One of the first Tuck interns to join TCP was Haylle Reidy T’21, whose summer internship with Oxeon Partners was shortened due to the pandemic. She says the TCP internship presented a rare opportunity to have a “tangible impact on a problem that is affecting everyone around the world.”

Reidy joined Boomgard’s fast-moving product development team. The rapid pace of the work and quick feedback loops can be challenging to navigate, she says, but they also impart key leadership lessons.

“We’re realizing every day the need to adapt and understand that the world is changing at such a quick pace and so is the pandemic,” says Reidy. “As an organization, we have to be equally as nimble and willing to pivot.”

Jim McLoughlin T'21 was a member of the FYP team Madani-Hermann sponsored and another of the initial TCP interns. Unlike Reidy, who has previous experience in product management and health care, the internship was a clean slate for McLoughlin, and he says the opportunity to learn from and be mentored by a Tuck classmate has been one of the most rewarding aspects of the experience.

“Haylle took a lot of time to sit me down and teach me and I don’t think I would have had that level of mentorship from a peer in most, if any, other contexts,” shares McLoughlin.

Like Madani-Hermann, Wendy Lu T’21 is a Canadian citizen and first reached out through the Tuck Canada alumni chapter, which Madani-Hermann chairs. The opportunity to intern with TCP and support the development of CommonPass was personally significant for Lu who was experiencing her own challenges with international travel during the pandemic.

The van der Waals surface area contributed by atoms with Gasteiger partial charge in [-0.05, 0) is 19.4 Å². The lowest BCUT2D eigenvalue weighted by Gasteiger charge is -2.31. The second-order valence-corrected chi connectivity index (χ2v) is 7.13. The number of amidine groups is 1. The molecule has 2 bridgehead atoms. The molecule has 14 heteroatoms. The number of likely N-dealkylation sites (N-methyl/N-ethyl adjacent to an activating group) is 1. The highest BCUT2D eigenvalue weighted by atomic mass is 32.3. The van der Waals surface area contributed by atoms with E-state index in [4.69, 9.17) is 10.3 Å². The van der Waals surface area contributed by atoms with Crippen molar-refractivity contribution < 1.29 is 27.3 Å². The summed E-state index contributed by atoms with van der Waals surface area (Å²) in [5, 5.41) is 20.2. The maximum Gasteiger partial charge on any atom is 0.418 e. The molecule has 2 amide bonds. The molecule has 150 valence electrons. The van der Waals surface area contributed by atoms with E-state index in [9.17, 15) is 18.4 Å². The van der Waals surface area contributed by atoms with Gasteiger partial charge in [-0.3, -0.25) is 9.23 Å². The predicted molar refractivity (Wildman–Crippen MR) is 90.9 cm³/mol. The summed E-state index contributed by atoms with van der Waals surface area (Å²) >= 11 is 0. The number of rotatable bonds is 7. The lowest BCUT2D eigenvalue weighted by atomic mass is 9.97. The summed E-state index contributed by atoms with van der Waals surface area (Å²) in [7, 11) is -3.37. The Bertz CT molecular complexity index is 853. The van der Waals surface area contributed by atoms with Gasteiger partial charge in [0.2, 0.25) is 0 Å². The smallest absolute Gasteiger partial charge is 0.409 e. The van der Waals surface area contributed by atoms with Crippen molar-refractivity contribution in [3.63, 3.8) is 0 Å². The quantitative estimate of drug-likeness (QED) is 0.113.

“In March, I visited my family in Vancouver and then the whole COVID-19 situation broke out in the United States and the border closed,” shares Lu. “I was stuck there for the entire spring semester and into the summer.”

Fellow T’21 intern Afolabi Oshinowo, a former military physician with years of healthcare practice, learned about the internship in late May through another classmate who was part of the FYP team Madani-Hermann sponsored.

Since starting their internships, Lu, Oshinowo, and McLoughlin have worked closely with Hermann to assess and manage the global Lab and Health-Data ecosystem and partnerships for TCP, a vital step in facilitating both CommonPass and CommonHealth.

“We needed to understand globally how we could create this framework,” explains Oshinowo. “It required getting to know the stakeholders in different countries and how we could align those stakeholders when we are inviting collaborators.”

The Future of The Commons Project

Madani-Hermann and Boomgard’s diverse backgrounds have been complemented by another fellow Tuckie, Adam Price T’12, who joined TCP full-time in August to work on the travel side, facilitating partnerships with airports and airlines. As a former principal at Oliver Wyman and vice president of operations at TCS World Travel, Price brought a wide network and breadth of airline industry expertise into the role.

The global Tuck network has been a critical advantage for TCP, Price says, and particularly in his role as he develops relationships with a wide array of executives and industry sector leaders.

“There’s a Tuck connection to almost everything,” says Price. “You keep finding Tuckies everywhere.”

For Boomgard, bringing another friend and former Tuck classmate on board was personally significant and timely for the organization as TCP strategizes where to implement CommonPass next.

“The European airports are very much in the lead on coming up with integrated approaches to testing onsite before departure so that’s likely a next step for us,” says Boomgard, who continues to be impressed with the high level of productivity across the organization.

“The great thing about the people we’ve enlisted is the total willingness to jump in, roll up their sleeves, and get really involved with these efforts,” he says. “I’m not sure if that is luck or bringing in the right people at the right time, but it would be hard for us to deny that the number of Tuckies we have involved has something to do with that.”